The Crazy World of Pharma – Martin Shkreli

Posted on December 17, 2015 I Written By

John Lynn is the Founder of the blog network which currently consists of 10 blogs containing over 8000 articles with John having written over 4000 of the articles himself. These EMR and Healthcare IT related articles have been viewed over 16 million times. John also manages Healthcare IT Central and Healthcare IT Today, the leading career Health IT job board and blog. John is co-founder of and John is highly involved in social media, and in addition to his blogs can also be found on Twitter: @techguy and @ehrandhit and LinkedIn.

I don’t often tread into the world of Pharma, but the story of Martin Shkreli is too unreal to not talk about it. Especially since today it came to a head with Martin Shkreli being arrested on charges of Fraud.

For those not familiar with Martin, he was blasted by social media and the regular media (you can guess which one came first) after his company Turing Pharmaceuticals AG raised the price of an anti-parasite tablet more than 50-fold. That’s taking the drug Daraprim from $13.50 a tablet to $750.

After the outcry he later said he’d cut the price of the drug as much as 50% to hospitals. He also said that there were lots of programs for people to get the drug if they weren’t financially able. That didn’t appease most people who still saw Martin as taking advantage of the health care system and vulnerable patients who needed the drug to survive. Some even called him “the most hated man in America.”

The story doesn’t end there. At the Forbes Healthcare Summit Martin Shkreli admitted that he messed up when he raised the Daraprim drug price over 5,000% overnight. “I would have raised prices higher,” Shkreli vowed on Thursday, after being asked how he would re-do the past three months. “That’s my duty.” So, he reneged on his promise to lower the price of the drug and wishes he’d raised the price higher.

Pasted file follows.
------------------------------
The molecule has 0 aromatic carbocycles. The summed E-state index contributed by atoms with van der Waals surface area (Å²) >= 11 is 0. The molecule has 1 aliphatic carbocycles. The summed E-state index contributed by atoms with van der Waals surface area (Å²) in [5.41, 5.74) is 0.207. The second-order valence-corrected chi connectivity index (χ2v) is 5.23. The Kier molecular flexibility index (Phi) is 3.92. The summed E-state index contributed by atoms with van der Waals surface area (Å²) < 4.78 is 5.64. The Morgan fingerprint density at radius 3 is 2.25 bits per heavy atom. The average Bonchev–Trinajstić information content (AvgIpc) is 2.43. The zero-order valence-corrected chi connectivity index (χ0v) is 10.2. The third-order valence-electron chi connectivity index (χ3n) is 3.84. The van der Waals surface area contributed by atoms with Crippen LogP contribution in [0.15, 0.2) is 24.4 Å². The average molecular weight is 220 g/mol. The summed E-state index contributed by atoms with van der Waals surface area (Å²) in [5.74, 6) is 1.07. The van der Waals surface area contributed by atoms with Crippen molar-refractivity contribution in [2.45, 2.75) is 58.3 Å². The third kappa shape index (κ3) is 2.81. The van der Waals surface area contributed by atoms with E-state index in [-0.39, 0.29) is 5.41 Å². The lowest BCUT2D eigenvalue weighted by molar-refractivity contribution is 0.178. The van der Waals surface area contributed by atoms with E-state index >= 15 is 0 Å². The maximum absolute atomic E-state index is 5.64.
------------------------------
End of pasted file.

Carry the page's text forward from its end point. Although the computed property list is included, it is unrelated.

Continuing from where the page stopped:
As if that weren’t enough, Martin Shkreli was planning to do the same with another Leukemia drug owned by the almost dead company KaloBios. Martin bought up shares of the company and brought $3 million of investment to save the company. It seems he was looking to do the same thing with KaloBios as he’d done with Turing Pharmaceuticals AG.

You can imagine the outcry over Martin doubling down on his approach to raising the price of pharma drugs. However, many are claiming that karma caught up with Martin Shkreli (and lots of other claims including him “paying” for ripping Taylor Swift and other odd and hilarious comments) as he was just arrested on fraud charges. The charges are unrelated to the stories above, but instead go back to his time as manager for the hedge fund MSMB Capital Managment and Chief Executive of biopharmaceutical company Retrophin Inc. On news of the arrest, KaloBios stock feel 50% before trading was halted, losing Martin over $25 million.

It’s hard to ignore a story like this. It’s just kind of unbelievable and the public outcry to what Martin has done. He sees himself as the public enemy and for many he is just that. While I think what Martin is doing is despicable, I personally don’t think there’s that much value in vilifying his actions if we don’t ask the tough questions that his actions raise. I’m no pharma expert, but I can’t image that Martin is the only one employing these practices. Was he just the one that got caught and the one that caught the public eye?

Here’s some questions that I think Martin’s story raises that are worth discussing:

What do we do about pharma companies that have a monopoly on a niche drug? Should their be price controls on them?

What price is fair for them to charge to make a return on their admittedly risky investment? Is there a calculus that makes sense for the patients who depend on the drug and the drug maker who needs to make a profit off their investment?

Is it ok to overcharge for a current drug in order to reinvest that money to develop new drugs? Will the overcharge actually be used to develop new drugs and not just line the pockets of the investors? Maybe they reinvest in research for a few cycles of new drugs, but at what point does the excess stop being reinvested?

Martin calls this the “dirty truth” of pharma. They’re in it to make money. Let’s start a conversation about this dirty truth then and find reasonable solutions for patients and pharma companies. Maybe there’s some good that could come from Martin’s actions.

Update: If you’d like a good laugh, read this piece by Andy Borowitz called “Lawyer for Martin Shkreli Hikes Fees Five Thousand Per Cent.” Brilliant!